The good news is that for the last week, with one exception, the meds for the medical condition, along with lots being done for the adrenal fatigue and fibromyalgia – I am resting (obviously no choice) much more and finally getting more sleep. This is helping. Many adjustments to food required to help the body heal have been made as well. It is a joy to still work with clients, blog (via phone) and do podcast videos while I heal and as I can! Dare greatly, open to vulnerability, trust the process.
I believe and have now been told by the doctors etc. that we are now in a position to turn this around. I have, as of today, lost some weight, not a lot yet, but that’s headed in a positive much-needed direction.
The good news, too, is there can be so much recovery from all I am going through right now. I’m just starting to see that in losing a small amount of weight recently which is the beginning of losing much more. Aside from the weight, diet, rest, meditation, and so much more is part of my on-going recovery.
I am still working with clients. I am doing podcast videos. I am blogging, albeit still from my phone or iPad as I am still not yet able to be in a position to use a computer keyboard. I am learning so much from this. I look forward to sharing that in the coming weeks.
I think it is important for anyone with any physical impact/illness/autoimmune challenges from Cluster B – Narcissistic abuse who is also physically suffering, let alone in a lot of emotional and psychological pain and/or grief to know that even when we are in the wilderness or the dark night of the soul how we radically accept what we are going through, feeling, being challenged by, all that hurts in so many ways, that we can cultivate an attitude of gratitude to find the lessons of the light within the dark, troubled, painful trying times.
We can heal. I fully intend to. And, without mobility currently, I have found worlds within my mind, and my soul to be as free as a bird in and to employ in my efforts to calm the reptilian brain down. Within my screaming pained body right now, large and impeding, inside, where I really am there is so much being learned and yes, so much I am grateful for even in the midst of this physical nightmare.
Dare greatly. Be not ashamed. Deflect all judgment. Concentrate on the recovery that each of us can achieve and in the meantime, while doing one’s best, flow with, don’t fight it or get negative about it.
I have been intensely reminded during this journey of just how much each of us needs to find that place of belonging firstly within ourselves. That sacred soul space inside that is peace no matter the storm in the body or mind. No matter the storms of the judgment of others.
I continue to work because I care. I continue to work because I can. I continue to work because I must carry on with what I can and not be stopped in ways that I don’t have to be. There is so much meaning to be found in what we can’t do, yes, but also in what we can continue to do.
I rest a lot more right now. This is going to get better!
As you go through your journey of loss, grief, abuse recovery, with emotional, psychological pain, depression, anxiety, and/or any impacting challenges to your physical health I hope I can inspire you, just a little bit, to know, that you can do this, you got this. It doesn’t have you unless you let it. Don’t fight your process. Don’t fight the grief. Don’t fight the pain. Don’t fight the circumstance or even the isolation. Be with it. Be with it all.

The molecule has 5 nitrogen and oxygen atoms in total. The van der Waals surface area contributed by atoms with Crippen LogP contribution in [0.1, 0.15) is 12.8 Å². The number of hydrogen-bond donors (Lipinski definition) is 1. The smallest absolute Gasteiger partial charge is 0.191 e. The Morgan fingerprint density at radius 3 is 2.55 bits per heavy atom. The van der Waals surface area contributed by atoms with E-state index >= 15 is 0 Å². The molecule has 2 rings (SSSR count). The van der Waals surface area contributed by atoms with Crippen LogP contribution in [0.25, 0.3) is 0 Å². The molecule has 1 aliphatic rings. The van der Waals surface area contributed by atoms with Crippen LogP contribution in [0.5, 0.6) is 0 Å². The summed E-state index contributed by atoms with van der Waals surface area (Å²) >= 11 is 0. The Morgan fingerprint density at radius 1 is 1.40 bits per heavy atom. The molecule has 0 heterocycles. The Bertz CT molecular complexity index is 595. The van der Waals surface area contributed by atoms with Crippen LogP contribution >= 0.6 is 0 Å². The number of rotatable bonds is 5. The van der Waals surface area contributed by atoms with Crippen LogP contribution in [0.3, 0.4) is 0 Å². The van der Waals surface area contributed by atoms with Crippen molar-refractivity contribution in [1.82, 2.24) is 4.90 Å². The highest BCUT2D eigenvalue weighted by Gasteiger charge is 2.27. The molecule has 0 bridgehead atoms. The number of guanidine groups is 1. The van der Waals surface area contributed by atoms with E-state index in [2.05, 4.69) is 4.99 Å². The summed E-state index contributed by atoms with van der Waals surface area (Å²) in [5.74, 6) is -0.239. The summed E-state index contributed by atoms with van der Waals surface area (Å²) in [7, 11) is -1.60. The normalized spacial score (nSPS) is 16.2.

It is the journey of this radical acceptance in practice, and the process of any healing of any kind so central that we remain positive even when it seems impossible to. It isn’t. It just feels that way.
Vulnerability is the strength that will help you face your pain, emotional and/or physical and to not fight it, to not give way to negativity.
So much healing after Cluster B abuse – loss – requires of each of us that we humbly remain positive strong in the knowledge that we will get better and life can and will go on even for those who feel like there is no way forward after all you have been through – I’m here to tell you that these is a way forward.
I am just one person, who works with others to help them. I am just one person, another human being, now also more challenged than I’ve been in a long time. That’s okay. If we can accept that our healing processes from loss and/or trauma are going to demand from us, take us place we maybe never would have ever thought – once we are there, in that wilderness that is its own dark night of the soul all we need to do is be with it. Stay as positive as we can. And trust the process that will teach you as it me much more about not only how to get through and slowly move forward but also so much that prepares us for that moving forward so that we can grasp it all and be grateful for every understanding. Grateful for not being given more than we truly can cope with and learn from.
Believe that. Be positive. See the light all around you in the dark of your pain and challenges, your grief and more. It all comes to pass. The more we can flow with it, the faster, ironically we can help our processes along. Why? Because we aren’t getting in the way. We consciously choose to be a part of the solution and not get stuck in what are the current problems, pain, and seemingly profound lostness sometimes agonizing losses and lostness.
Trust yourself. Trust your journey. Open with courage to the vulnerability of daring greatly as you radically accept what is. Not judging a health crisis or challenge as “all bad” staying with the paradox is the way of the student eager to learn the lessons from all he or she is enduring in the now.
One moment at a time, on we go. One moment at a time, accepting and as I know I can say, still grateful for my problems because they could be worse.
Let yourself fly even when it feels impossible. Even when it hurts way “too much”. Kites fly higher in the wind. I am grateful for the adversity that is this part of my journey – one that will see me to recovery and gently set me down, in that recovered place, yet again, so much wiser, more humble and so grateful for the trip, the ride, the journey.
© A.J. Mahari, May 11, 2019 – All rights reserved. Video content copyright A.J. Mahari, April 26, 2019.